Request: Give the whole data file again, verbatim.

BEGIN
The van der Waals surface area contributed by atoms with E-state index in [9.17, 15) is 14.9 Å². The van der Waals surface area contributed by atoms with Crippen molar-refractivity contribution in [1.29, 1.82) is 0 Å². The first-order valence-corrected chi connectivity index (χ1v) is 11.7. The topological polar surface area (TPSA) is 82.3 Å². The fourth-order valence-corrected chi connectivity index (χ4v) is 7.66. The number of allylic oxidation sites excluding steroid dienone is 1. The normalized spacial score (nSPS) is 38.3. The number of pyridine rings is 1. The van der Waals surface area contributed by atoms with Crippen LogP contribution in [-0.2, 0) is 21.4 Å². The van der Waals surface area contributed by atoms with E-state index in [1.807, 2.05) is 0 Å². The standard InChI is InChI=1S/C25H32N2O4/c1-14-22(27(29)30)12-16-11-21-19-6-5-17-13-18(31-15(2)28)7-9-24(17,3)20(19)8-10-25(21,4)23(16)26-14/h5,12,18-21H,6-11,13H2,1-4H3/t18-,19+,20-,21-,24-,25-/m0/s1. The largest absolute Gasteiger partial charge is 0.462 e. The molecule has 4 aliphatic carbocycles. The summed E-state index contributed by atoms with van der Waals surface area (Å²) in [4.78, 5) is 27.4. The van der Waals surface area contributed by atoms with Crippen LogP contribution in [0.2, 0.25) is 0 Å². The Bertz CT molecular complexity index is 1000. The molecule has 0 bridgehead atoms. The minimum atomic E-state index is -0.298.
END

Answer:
The van der Waals surface area contributed by atoms with E-state index in [9.17, 15) is 14.9 Å². The van der Waals surface area contributed by atoms with Crippen molar-refractivity contribution in [1.29, 1.82) is 0 Å². The first-order valence-corrected chi connectivity index (χ1v) is 11.7. The topological polar surface area (TPSA) is 82.3 Å². The fourth-order valence-corrected chi connectivity index (χ4v) is 7.66. The number of allylic oxidation sites excluding steroid dienone is 1. The normalized spacial score (nSPS) is 38.3. The number of pyridine rings is 1. The van der Waals surface area contributed by atoms with Crippen LogP contribution in [-0.2, 0) is 21.4 Å². The van der Waals surface area contributed by atoms with E-state index in [1.807, 2.05) is 0 Å². The standard InChI is InChI=1S/C25H32N2O4/c1-14-22(27(29)30)12-16-11-21-19-6-5-17-13-18(31-15(2)28)7-9-24(17,3)20(19)8-10-25(21,4)23(16)26-14/h5,12,18-21H,6-11,13H2,1-4H3/t18-,19+,20-,21-,24-,25-/m0/s1. The largest absolute Gasteiger partial charge is 0.462 e. The molecule has 4 aliphatic carbocycles. The summed E-state index contributed by atoms with van der Waals surface area (Å²) in [4.78, 5) is 27.4. The van der Waals surface area contributed by atoms with Crippen LogP contribution in [0.2, 0.25) is 0 Å². The Bertz CT molecular complexity index is 1000. The molecule has 0 bridgehead atoms. The minimum atomic E-state index is -0.298.